Common you saint...just imagine your response had any of your diplomats meet same fate in india.. Maybe that Indian Diplomat was guilty but she was representing a nation and state should have bring this to notice of Indian authorities and take action taking india in confidence. you saint people cant just handcuff and strip search a person who is representing a nation without even a notice. Devyani had already reported missing maid way earlier but you people did not act an on an unauthorized person in your country.. you plotted to bring her family to America without even informing indian authorities.. this is a disrespect to a nation whom you people call a strategic partner on international platform... Its not that you followed law of land... its about despising your strategic partner by not apprising of any possible action that you can take on their diplomat.... you people think you are very smart and can do anything you can... but cry foul if similar fate is met when your residents are in danger.... this is backstabbing and insulting a reliable partner on internation platform.. dont just try to be a saint by following law but first become a reliable and trusted friend of your strategic partner... Here you failed by not informing indian authorities about an alleged crime done by their diplomat and illegally smuggling people from india to US... Giving her asylum whithout informing indian authorities shows your demenor of racism and underestimating indians.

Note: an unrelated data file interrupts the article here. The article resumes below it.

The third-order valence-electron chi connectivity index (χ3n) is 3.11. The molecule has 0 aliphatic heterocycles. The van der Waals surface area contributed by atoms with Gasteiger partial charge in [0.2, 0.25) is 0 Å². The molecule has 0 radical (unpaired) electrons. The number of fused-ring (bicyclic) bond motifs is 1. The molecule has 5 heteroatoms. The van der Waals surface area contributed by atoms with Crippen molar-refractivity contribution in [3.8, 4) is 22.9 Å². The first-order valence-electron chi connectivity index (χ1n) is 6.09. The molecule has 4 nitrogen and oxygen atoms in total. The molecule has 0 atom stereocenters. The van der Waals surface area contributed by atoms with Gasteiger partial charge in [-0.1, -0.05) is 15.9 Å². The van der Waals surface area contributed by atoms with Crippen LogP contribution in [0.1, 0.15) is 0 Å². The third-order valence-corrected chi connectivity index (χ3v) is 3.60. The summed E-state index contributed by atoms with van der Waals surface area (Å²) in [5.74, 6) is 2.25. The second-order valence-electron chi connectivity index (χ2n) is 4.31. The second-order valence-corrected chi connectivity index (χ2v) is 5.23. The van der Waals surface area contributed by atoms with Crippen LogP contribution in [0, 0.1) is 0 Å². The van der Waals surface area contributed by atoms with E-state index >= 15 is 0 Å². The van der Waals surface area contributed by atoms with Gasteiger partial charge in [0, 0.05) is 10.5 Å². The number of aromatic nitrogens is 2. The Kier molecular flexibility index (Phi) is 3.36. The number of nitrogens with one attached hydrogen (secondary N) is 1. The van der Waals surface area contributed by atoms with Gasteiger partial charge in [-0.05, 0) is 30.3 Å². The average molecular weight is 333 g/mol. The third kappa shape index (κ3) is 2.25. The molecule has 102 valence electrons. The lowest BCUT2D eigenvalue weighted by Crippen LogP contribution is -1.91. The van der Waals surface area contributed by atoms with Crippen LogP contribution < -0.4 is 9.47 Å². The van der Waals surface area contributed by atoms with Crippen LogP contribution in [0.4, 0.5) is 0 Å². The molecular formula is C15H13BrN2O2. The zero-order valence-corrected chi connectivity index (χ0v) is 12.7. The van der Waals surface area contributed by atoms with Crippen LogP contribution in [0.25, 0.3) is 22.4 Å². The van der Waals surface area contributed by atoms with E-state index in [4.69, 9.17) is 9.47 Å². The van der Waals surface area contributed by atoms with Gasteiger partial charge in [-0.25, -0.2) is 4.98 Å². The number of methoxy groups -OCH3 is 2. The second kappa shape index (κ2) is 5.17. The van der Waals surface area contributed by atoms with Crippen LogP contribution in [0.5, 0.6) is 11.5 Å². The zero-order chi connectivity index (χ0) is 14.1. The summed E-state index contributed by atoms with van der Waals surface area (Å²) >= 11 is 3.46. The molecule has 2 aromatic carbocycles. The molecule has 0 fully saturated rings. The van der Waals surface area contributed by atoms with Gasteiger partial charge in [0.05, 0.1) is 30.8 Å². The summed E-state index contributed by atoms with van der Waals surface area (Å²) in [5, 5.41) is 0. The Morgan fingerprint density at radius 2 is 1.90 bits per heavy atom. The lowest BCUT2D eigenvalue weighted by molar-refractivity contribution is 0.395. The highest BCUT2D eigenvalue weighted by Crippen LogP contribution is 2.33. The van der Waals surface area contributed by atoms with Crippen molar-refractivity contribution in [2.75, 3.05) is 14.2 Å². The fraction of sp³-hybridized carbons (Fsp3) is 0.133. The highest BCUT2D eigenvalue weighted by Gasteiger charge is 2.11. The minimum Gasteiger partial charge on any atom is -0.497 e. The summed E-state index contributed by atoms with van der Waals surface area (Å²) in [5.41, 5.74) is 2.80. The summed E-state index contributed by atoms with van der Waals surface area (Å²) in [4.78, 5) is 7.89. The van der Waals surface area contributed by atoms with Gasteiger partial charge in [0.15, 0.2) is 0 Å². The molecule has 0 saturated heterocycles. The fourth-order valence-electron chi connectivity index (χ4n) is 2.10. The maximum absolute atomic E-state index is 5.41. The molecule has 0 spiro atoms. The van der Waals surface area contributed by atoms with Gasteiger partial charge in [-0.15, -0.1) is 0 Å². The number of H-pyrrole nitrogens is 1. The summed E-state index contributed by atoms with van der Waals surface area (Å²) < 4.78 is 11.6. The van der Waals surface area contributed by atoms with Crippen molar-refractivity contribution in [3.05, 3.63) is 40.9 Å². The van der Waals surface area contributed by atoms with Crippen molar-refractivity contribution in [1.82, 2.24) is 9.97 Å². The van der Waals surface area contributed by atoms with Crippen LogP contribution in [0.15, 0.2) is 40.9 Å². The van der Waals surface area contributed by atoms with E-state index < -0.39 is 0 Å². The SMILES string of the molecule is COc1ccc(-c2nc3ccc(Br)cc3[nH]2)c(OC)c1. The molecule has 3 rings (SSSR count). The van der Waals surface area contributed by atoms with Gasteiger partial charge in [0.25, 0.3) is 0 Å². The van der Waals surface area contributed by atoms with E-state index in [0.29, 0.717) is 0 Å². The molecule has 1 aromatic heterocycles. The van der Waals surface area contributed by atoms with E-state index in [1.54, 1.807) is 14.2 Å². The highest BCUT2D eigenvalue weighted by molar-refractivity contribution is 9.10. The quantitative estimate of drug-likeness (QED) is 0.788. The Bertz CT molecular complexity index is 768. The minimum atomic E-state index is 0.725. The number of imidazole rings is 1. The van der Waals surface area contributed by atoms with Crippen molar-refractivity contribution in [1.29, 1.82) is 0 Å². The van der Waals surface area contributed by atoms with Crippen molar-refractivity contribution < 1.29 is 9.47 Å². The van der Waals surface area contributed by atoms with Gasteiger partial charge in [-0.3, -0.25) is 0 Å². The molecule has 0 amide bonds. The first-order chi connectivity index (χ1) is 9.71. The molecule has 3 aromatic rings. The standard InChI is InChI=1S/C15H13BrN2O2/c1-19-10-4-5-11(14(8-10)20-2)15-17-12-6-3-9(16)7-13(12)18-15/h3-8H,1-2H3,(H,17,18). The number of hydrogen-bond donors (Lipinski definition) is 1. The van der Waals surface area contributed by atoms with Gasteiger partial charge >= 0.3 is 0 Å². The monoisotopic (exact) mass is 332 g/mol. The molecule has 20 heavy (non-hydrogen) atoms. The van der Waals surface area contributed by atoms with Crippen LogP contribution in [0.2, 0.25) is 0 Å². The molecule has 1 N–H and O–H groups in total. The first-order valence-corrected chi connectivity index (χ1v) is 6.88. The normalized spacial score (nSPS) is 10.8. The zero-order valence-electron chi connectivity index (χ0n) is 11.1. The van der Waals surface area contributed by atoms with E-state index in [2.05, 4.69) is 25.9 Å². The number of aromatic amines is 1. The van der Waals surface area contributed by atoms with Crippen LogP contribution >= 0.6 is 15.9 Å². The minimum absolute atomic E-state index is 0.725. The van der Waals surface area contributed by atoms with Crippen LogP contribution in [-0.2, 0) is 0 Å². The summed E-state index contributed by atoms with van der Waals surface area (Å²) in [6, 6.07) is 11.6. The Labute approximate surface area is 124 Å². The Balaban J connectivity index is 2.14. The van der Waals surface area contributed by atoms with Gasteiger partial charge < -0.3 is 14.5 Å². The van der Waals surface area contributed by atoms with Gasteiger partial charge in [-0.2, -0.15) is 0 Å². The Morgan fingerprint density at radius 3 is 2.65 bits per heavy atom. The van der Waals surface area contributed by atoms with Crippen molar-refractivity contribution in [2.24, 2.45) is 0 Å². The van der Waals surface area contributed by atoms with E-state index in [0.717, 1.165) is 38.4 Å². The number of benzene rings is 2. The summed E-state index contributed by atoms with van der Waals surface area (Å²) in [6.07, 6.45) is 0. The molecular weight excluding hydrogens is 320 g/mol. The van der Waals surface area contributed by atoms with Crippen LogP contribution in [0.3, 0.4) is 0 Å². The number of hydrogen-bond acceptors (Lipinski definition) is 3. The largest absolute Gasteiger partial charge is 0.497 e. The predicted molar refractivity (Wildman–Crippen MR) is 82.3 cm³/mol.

Hey, may be you dont understand the meaning of the word diplomatic immunity! Article 47 of Vienna convention clearly states that what we decide to pay to an Indian maid is our concern. Stop playing dumb US! Just apologize..